Campus Newspaper Shames Students Selling Rose Bowl Tix

The Badger Herald named names.  In an editorial published Sunday, the student newspaper at the University of Wisconsin-Madison listed more than 30 students it considered “the worst people on campus.”

The students’ misdeeds, according to the paper: They purchased coveted tickets to the Rose Bowl (sold out in 20 minutes) and then immediately attempted to resell them online, in many cases for a much higher price.

As the editorial notes, “Face value was $150. Some were trying to get the tickets for more than $400 a pop.  Truly, there is a special place in Hell for people who buy Rose Bowl tickets with the sole intention of profiting from them. It is entirely unfair to those who actually love this football team and were counting on a cheap face value ticket in order to make the trip to Pasadena an economic reality.”

According to an editor’s note, the piece was meant to be a wry attempt at capturing the frustration of the Badger faithful left without a ticket.  But its targeting of specific students and an earlier version that encouraged readers to “ridicule the ever-loving shit out of [those students]” has stirred controversy and “caught the attention of news organizations at both the state and national level.”

As an editorial response in The Daily Cardinal at the University of Louisville noted, “While the negativity toward those selling their tickets online was already present, the Herald‘s decision to single out 38 students has greatly magnified the issue. Multiple members of the list have received harassments, verbal attacks and death threats against both them and their families.”

The related question: Are the students accused of reselling their tickets really deserving of such a public shaming, even if it’s slightly in jest?  While the Herald did not contact the students it listed to discover their resale motivations, comments on the story and follow-up reports by other news media have painted a cloudier picture than a singleminded ‘greed is good’ obsession.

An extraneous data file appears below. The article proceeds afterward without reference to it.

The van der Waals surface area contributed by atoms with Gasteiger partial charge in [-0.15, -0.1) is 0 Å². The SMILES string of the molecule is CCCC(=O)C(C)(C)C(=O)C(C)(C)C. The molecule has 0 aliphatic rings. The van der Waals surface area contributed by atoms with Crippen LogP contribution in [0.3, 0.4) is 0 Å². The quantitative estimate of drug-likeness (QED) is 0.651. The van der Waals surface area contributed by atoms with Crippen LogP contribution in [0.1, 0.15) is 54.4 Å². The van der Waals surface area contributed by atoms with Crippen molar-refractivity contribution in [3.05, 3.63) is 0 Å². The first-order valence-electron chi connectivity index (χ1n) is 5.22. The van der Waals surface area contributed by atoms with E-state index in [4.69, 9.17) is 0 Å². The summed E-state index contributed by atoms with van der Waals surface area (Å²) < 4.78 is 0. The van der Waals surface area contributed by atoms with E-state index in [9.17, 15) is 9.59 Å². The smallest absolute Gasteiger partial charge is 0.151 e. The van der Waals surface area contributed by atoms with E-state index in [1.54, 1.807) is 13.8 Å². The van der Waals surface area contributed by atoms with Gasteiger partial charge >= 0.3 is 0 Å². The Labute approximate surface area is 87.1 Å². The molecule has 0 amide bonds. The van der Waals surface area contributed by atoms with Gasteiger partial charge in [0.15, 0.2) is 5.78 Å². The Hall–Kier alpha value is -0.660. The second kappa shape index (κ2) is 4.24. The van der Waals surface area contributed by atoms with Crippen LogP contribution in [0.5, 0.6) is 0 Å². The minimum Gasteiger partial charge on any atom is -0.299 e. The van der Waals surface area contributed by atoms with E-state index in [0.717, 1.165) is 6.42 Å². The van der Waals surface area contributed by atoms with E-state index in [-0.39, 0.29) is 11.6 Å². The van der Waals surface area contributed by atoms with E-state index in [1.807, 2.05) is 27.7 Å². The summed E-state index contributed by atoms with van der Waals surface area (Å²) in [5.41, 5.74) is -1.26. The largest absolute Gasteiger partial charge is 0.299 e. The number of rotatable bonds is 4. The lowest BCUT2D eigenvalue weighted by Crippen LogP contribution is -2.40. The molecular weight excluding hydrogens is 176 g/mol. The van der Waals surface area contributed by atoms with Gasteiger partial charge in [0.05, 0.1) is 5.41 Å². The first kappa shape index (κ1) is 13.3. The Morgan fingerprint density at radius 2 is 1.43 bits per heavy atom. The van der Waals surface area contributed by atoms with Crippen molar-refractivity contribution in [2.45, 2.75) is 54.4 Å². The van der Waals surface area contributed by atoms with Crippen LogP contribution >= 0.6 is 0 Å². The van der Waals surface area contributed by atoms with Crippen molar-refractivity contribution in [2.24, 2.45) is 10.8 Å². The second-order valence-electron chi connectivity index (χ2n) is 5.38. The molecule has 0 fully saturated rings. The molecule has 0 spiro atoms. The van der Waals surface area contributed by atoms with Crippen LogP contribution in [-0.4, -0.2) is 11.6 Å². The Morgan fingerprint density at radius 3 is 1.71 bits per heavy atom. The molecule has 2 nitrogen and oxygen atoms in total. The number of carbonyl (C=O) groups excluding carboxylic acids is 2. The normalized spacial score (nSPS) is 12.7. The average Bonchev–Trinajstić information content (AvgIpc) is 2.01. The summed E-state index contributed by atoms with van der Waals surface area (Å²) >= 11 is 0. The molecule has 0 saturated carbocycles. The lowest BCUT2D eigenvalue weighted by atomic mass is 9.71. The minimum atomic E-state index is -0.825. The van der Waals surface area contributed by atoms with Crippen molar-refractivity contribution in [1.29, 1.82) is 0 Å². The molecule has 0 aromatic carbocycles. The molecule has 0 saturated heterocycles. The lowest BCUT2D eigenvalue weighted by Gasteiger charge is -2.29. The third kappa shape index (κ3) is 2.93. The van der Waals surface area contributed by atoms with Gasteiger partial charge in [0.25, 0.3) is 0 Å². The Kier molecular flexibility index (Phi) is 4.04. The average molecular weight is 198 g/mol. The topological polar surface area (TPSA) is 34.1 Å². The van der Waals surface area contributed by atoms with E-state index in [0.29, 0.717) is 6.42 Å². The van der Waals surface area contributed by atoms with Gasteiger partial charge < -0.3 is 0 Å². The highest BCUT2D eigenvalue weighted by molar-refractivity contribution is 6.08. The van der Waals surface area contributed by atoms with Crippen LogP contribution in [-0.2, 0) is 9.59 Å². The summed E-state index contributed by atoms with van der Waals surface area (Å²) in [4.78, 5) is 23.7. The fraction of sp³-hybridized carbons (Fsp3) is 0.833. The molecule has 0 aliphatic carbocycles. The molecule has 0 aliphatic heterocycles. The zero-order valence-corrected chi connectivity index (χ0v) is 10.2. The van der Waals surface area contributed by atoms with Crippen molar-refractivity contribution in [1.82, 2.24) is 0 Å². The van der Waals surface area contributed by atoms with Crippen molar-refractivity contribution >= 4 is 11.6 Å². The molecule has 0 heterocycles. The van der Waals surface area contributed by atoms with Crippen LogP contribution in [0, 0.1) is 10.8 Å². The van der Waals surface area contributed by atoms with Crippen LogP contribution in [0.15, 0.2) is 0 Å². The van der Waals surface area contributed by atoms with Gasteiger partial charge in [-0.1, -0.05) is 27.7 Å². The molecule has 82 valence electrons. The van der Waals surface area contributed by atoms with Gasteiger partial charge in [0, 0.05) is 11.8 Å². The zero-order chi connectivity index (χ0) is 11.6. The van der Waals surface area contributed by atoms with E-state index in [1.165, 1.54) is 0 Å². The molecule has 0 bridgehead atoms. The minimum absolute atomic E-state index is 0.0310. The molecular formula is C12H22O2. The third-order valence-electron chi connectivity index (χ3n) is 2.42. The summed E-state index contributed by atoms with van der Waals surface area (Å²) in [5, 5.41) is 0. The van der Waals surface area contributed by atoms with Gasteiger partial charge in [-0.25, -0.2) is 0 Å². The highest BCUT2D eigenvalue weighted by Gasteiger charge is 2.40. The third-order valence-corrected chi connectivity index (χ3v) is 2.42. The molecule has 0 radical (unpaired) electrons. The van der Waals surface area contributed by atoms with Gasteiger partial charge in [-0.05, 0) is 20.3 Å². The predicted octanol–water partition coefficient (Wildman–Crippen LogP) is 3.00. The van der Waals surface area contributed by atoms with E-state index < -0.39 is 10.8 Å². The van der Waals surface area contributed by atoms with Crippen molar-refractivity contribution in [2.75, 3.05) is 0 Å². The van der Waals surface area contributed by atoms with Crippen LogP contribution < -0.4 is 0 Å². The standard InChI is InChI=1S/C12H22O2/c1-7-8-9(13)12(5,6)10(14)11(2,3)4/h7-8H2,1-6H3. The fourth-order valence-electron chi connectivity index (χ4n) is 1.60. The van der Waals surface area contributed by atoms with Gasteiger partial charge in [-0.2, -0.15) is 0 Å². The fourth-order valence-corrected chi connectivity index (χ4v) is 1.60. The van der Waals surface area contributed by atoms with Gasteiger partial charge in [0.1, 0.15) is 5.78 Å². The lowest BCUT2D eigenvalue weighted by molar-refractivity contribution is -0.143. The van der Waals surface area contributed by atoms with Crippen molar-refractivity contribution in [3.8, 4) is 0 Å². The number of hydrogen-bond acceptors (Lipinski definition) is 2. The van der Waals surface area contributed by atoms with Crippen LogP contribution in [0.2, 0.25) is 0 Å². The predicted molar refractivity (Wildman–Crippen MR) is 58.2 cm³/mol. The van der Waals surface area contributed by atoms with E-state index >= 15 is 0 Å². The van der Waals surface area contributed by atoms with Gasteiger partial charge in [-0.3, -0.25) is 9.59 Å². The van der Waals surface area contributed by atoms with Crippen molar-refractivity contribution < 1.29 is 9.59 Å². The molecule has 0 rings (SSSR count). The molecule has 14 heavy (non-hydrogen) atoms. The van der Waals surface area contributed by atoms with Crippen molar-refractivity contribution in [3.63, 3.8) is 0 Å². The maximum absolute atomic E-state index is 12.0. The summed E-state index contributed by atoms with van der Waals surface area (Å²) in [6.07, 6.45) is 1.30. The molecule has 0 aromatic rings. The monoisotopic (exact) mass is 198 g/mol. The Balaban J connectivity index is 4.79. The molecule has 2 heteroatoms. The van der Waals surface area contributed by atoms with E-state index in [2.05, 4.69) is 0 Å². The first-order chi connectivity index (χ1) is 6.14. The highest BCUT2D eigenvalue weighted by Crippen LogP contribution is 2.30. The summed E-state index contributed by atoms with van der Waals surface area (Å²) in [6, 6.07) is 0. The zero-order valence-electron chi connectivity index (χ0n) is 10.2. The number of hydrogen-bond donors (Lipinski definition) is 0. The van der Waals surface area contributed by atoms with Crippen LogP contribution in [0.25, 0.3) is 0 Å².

Some have stated that students’ decisions to resell is nothing more than their capitalistic right- and in a few cases are helping fund noble efforts.  As the mother of one student on the ‘worst’ list stated, “Although it would be a dream come true, [the student] cannot afford the trip to the Rosebowl, BUT he IS using his profit [from reselling his ticket] to pay his (and his girlfriend’s) expenses to go to South Carolina to work for Habitat for Humanity over Christmas break.”

The vitriol and enormity of the response to the piece has prompted editors to close the online comments section beneath it.  A statement added roughly a day after the editorial’s original posting reads: “This piece is by no means meant to be a call to take action against the [students named], simply a tongue-in-cheek commentary about an unfair ticketing practice, and we apologize if it was taken as anything more than that.”

What do you think– a rightful scolding of students or an editorial step too far???

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